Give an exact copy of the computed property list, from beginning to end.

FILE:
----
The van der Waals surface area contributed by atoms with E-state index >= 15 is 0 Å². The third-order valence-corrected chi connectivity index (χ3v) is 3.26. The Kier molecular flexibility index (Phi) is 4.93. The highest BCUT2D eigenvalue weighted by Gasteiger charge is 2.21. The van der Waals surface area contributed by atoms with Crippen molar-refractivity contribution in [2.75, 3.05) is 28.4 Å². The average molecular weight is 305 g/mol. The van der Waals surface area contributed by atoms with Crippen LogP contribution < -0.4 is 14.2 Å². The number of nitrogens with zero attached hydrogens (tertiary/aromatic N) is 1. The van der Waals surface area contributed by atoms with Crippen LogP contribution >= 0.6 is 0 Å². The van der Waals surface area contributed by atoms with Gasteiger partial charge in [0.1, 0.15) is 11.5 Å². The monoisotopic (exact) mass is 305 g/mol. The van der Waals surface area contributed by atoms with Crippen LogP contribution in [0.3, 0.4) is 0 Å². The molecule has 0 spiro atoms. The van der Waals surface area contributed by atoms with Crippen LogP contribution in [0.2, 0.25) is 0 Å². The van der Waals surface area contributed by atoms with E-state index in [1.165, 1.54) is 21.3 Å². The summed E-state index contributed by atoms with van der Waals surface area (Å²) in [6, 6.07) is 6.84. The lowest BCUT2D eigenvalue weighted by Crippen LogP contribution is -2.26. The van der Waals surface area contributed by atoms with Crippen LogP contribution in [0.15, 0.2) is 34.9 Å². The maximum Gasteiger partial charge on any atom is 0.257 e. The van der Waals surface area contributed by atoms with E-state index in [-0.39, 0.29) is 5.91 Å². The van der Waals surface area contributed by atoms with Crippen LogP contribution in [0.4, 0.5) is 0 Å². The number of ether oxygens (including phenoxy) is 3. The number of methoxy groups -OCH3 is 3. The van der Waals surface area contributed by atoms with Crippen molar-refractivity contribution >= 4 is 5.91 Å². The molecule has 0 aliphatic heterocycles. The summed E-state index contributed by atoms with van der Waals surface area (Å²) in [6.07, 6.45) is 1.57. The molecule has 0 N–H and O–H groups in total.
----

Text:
The van der Waals surface area contributed by atoms with E-state index >= 15 is 0 Å². The third-order valence-corrected chi connectivity index (χ3v) is 3.26. The Kier molecular flexibility index (Phi) is 4.93. The highest BCUT2D eigenvalue weighted by Gasteiger charge is 2.21. The van der Waals surface area contributed by atoms with Crippen molar-refractivity contribution in [2.75, 3.05) is 28.4 Å². The average molecular weight is 305 g/mol. The van der Waals surface area contributed by atoms with Crippen LogP contribution < -0.4 is 14.2 Å². The number of nitrogens with zero attached hydrogens (tertiary/aromatic N) is 1. The van der Waals surface area contributed by atoms with Crippen LogP contribution >= 0.6 is 0 Å². The van der Waals surface area contributed by atoms with Gasteiger partial charge in [0.1, 0.15) is 11.5 Å². The monoisotopic (exact) mass is 305 g/mol. The van der Waals surface area contributed by atoms with Crippen LogP contribution in [0.3, 0.4) is 0 Å². The molecule has 0 spiro atoms. The van der Waals surface area contributed by atoms with Crippen LogP contribution in [0.2, 0.25) is 0 Å². The van der Waals surface area contributed by atoms with E-state index in [1.165, 1.54) is 21.3 Å². The summed E-state index contributed by atoms with van der Waals surface area (Å²) in [6, 6.07) is 6.84. The lowest BCUT2D eigenvalue weighted by Crippen LogP contribution is -2.26. The van der Waals surface area contributed by atoms with Crippen LogP contribution in [0.15, 0.2) is 34.9 Å². The maximum Gasteiger partial charge on any atom is 0.257 e. The van der Waals surface area contributed by atoms with E-state index in [-0.39, 0.29) is 5.91 Å². The van der Waals surface area contributed by atoms with Crippen LogP contribution in [0.4, 0.5) is 0 Å². The number of ether oxygens (including phenoxy) is 3. The number of methoxy groups -OCH3 is 3. The van der Waals surface area contributed by atoms with Crippen molar-refractivity contribution >= 4 is 5.91 Å². The molecule has 0 aliphatic heterocycles. The summed E-state index contributed by atoms with van der Waals surface area (Å²) in [6.07, 6.45) is 1.57. The molecule has 0 N–H and O–H groups in total.